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Create assignment table from Optimizely

Note: this guide assumes that you have already integrated Optimizely feature flags into your code.

  1. Find all places in your code where your feature flags are being invoked.

Find the SDK that you're using in the Optimizely SDK documentation and identify the syntax you're searching for.

Optimizely's SDK supports flag variations. You need to first define the variations in the Optimizely app, and then use the decision.variables method to retrieve which variation is enabled for the current user.

// Fetch enabled state for the "product_sort" flag.
// Then use flag variations to expose different sorting methods and pagination.

// Define flag variable defaults (if the flag is disabled, you fall back to these values)
let colorOfButton = 'red';

// Is the flag enabled for the user?
var user = optimizely.createUserContext(userId);
var decision = user.decide('button_color_experiment');
var enabled = decision.enabled;


//In the online Optimizely app, go define flag variations using
// colorOfButton variables.

if (enabled) {
// get flag variable values depending on the variation the user bucketed into
colorOfButton = decision.variables['color'];
}

// Fetch products using the flag variables, using something like this pseudocode:
let products = productProvider.get(colorOfButton);
  1. Log all feature flag invocations.

In order to capture assignment data, every time the feature flag is invoked, you need to log the user, timestamp, and which experiment and variant they're seeing

In Javascript, it may look like this:

function checkFeatureEnabled(experimentKey, defaultValue) {
// determine whether or not this feature is enabled for the current user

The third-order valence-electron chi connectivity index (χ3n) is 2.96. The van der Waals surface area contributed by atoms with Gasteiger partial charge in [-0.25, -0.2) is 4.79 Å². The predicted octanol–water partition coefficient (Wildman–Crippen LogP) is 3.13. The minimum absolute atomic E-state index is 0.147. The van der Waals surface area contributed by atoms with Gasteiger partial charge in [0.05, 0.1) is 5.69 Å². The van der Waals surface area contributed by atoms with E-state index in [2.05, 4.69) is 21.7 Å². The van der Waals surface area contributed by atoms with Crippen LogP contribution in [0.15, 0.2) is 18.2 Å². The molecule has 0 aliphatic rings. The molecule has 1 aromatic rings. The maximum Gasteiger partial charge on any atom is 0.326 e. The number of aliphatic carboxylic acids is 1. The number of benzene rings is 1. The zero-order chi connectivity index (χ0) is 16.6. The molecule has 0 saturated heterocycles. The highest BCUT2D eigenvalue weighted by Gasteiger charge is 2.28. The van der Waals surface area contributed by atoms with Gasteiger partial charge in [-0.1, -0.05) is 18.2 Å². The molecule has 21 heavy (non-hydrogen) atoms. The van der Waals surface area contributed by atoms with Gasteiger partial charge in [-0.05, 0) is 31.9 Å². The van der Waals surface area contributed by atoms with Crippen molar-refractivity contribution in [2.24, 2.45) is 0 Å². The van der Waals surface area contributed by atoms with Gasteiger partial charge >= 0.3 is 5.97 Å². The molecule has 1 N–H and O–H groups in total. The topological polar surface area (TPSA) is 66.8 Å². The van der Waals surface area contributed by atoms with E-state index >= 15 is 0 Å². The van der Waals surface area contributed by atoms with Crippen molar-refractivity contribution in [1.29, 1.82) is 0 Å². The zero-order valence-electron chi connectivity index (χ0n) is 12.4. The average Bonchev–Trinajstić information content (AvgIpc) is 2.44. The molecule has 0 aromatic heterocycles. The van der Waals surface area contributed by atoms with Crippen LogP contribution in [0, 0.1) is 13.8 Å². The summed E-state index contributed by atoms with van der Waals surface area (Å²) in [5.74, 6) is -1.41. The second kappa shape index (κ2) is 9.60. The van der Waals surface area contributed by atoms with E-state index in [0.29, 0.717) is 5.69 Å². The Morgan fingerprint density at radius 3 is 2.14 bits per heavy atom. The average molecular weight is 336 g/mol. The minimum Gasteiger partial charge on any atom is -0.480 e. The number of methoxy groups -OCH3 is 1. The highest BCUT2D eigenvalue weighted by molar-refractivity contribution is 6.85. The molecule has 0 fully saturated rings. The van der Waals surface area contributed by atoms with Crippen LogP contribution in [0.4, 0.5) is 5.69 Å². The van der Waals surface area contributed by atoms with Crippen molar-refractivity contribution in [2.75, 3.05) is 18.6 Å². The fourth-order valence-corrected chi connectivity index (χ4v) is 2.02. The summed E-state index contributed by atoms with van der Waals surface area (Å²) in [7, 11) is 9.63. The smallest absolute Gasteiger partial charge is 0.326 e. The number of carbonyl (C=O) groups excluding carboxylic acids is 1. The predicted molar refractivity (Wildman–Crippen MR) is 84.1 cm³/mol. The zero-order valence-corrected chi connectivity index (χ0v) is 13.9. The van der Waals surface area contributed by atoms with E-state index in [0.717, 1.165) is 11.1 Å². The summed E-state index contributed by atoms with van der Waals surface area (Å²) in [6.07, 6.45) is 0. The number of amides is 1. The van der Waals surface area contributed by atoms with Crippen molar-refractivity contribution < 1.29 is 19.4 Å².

var user = optimizely.createUserContext(userId);
var decision = user.decide('button_color_experiment');
var enabled = decision.enabled;

// default color
let colorOfButton = "red";

if (enabled) {
// get flag variable values depending on the variation the user bucketed into
colorOfButton = decision.variables['color'];
}

// eventService here is the system you use for logging arbitrary events
// which ultimately end up in your data warehouse. The format/structure
// of sending these events will vary based on the interface of that system.
eventService.logEvent({
event_name: "ExperimentAssignmentEvent",
event_params: {
timestamp: new Date().toISOString(),
user_id: ID_OF_THE_CURRENT_USER,
experiment: experimentKey,
variation: colorOfButton,
device_id: DEVICE_ID,
},
});

// return the variation
return colorOfButton;
}

You need to ensure that all usages of feature flags (or at least those you wish to run an experiment on) are wrapped with this new function you created.

It is possible that an engineer on your team could call this new function before showing the new feature to the user. Be sure that the assignment event is only sent once the user experiences the feature you are experimenting on.